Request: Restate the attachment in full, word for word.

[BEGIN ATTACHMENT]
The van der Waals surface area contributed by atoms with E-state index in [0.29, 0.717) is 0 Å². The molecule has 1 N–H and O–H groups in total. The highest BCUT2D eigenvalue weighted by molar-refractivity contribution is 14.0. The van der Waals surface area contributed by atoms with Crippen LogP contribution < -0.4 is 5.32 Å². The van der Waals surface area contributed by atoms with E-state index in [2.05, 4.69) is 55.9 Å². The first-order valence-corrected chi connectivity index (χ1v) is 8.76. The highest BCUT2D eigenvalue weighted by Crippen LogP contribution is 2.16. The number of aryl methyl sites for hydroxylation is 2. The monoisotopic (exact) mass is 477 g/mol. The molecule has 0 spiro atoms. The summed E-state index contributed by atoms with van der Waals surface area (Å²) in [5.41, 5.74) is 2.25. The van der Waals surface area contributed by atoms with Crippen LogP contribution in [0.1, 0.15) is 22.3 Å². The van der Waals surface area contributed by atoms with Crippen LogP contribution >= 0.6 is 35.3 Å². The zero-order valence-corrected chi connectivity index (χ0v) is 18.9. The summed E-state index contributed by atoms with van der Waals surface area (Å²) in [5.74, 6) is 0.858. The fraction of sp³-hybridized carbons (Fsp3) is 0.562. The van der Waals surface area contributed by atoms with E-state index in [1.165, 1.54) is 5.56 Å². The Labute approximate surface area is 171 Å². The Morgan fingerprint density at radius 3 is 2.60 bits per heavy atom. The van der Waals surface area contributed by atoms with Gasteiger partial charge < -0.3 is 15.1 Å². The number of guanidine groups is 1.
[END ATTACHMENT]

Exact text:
The van der Waals surface area contributed by atoms with E-state index in [0.29, 0.717) is 0 Å². The molecule has 1 N–H and O–H groups in total. The highest BCUT2D eigenvalue weighted by molar-refractivity contribution is 14.0. The van der Waals surface area contributed by atoms with Crippen LogP contribution < -0.4 is 5.32 Å². The van der Waals surface area contributed by atoms with E-state index in [2.05, 4.69) is 55.9 Å². The first-order valence-corrected chi connectivity index (χ1v) is 8.76. The highest BCUT2D eigenvalue weighted by Crippen LogP contribution is 2.16. The number of aryl methyl sites for hydroxylation is 2. The monoisotopic (exact) mass is 477 g/mol. The molecule has 0 spiro atoms. The summed E-state index contributed by atoms with van der Waals surface area (Å²) in [5.41, 5.74) is 2.25. The van der Waals surface area contributed by atoms with Crippen LogP contribution in [0.1, 0.15) is 22.3 Å². The van der Waals surface area contributed by atoms with Crippen LogP contribution >= 0.6 is 35.3 Å². The zero-order valence-corrected chi connectivity index (χ0v) is 18.9. The summed E-state index contributed by atoms with van der Waals surface area (Å²) in [5.74, 6) is 0.858. The fraction of sp³-hybridized carbons (Fsp3) is 0.562. The van der Waals surface area contributed by atoms with E-state index in [1.165, 1.54) is 5.56 Å². The Labute approximate surface area is 171 Å². The Morgan fingerprint density at radius 3 is 2.60 bits per heavy atom. The van der Waals surface area contributed by atoms with Gasteiger partial charge < -0.3 is 15.1 Å². The number of guanidine groups is 1.